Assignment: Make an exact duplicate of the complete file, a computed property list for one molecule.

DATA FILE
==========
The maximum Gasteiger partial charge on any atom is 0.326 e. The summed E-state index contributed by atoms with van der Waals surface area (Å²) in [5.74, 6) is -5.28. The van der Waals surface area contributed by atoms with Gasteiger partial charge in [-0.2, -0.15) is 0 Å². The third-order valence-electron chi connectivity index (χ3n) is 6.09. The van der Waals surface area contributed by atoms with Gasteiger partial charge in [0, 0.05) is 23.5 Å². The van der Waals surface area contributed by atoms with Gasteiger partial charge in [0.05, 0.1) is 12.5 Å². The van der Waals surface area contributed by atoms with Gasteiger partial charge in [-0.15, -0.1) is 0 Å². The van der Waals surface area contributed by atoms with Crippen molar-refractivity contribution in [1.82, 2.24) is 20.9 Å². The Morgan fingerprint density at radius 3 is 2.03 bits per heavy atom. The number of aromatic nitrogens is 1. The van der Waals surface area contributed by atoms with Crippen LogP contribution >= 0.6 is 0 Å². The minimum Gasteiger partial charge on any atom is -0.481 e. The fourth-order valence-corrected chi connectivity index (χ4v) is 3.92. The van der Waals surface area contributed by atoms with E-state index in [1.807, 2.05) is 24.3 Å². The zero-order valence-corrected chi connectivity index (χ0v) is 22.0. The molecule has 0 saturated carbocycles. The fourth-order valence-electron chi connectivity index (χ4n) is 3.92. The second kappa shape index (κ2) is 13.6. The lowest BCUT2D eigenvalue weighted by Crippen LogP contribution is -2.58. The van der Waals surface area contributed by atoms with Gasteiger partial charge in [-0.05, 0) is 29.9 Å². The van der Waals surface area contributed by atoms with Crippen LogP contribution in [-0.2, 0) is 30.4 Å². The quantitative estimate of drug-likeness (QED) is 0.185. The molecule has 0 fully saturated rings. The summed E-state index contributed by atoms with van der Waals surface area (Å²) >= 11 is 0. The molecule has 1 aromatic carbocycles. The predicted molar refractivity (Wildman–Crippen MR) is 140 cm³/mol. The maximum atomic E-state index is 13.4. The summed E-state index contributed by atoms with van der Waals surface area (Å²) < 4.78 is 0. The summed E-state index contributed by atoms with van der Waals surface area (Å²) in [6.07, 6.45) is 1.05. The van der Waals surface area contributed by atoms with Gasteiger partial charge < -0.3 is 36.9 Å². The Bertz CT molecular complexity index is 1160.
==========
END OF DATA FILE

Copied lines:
The maximum Gasteiger partial charge on any atom is 0.326 e. The summed E-state index contributed by atoms with van der Waals surface area (Å²) in [5.74, 6) is -5.28. The van der Waals surface area contributed by atoms with Gasteiger partial charge in [-0.2, -0.15) is 0 Å². The third-order valence-electron chi connectivity index (χ3n) is 6.09. The van der Waals surface area contributed by atoms with Gasteiger partial charge in [0, 0.05) is 23.5 Å². The van der Waals surface area contributed by atoms with Gasteiger partial charge in [0.05, 0.1) is 12.5 Å². The van der Waals surface area contributed by atoms with Gasteiger partial charge in [-0.15, -0.1) is 0 Å². The van der Waals surface area contributed by atoms with Crippen molar-refractivity contribution in [1.82, 2.24) is 20.9 Å². The Morgan fingerprint density at radius 3 is 2.03 bits per heavy atom. The number of aromatic nitrogens is 1. The van der Waals surface area contributed by atoms with Crippen LogP contribution >= 0.6 is 0 Å². The minimum Gasteiger partial charge on any atom is -0.481 e. The fourth-order valence-corrected chi connectivity index (χ4v) is 3.92. The van der Waals surface area contributed by atoms with E-state index in [1.807, 2.05) is 24.3 Å². The zero-order valence-corrected chi connectivity index (χ0v) is 22.0. The molecule has 0 saturated carbocycles. The fourth-order valence-electron chi connectivity index (χ4n) is 3.92. The second kappa shape index (κ2) is 13.6. The lowest BCUT2D eigenvalue weighted by Crippen LogP contribution is -2.58. The van der Waals surface area contributed by atoms with Gasteiger partial charge in [-0.05, 0) is 29.9 Å². The van der Waals surface area contributed by atoms with Crippen LogP contribution in [-0.2, 0) is 30.4 Å². The quantitative estimate of drug-likeness (QED) is 0.185. The molecule has 0 fully saturated rings. The summed E-state index contributed by atoms with van der Waals surface area (Å²) >= 11 is 0. The molecule has 1 aromatic carbocycles. The predicted molar refractivity (Wildman–Crippen MR) is 140 cm³/mol. The maximum atomic E-state index is 13.4. The summed E-state index contributed by atoms with van der Waals surface area (Å²) < 4.78 is 0. The summed E-state index contributed by atoms with van der Waals surface area (Å²) in [6.07, 6.45) is 1.05. The van der Waals surface area contributed by atoms with Gasteiger partial charge < -0.3 is 36.9 Å². The Bertz CT molecular complexity index is 1160.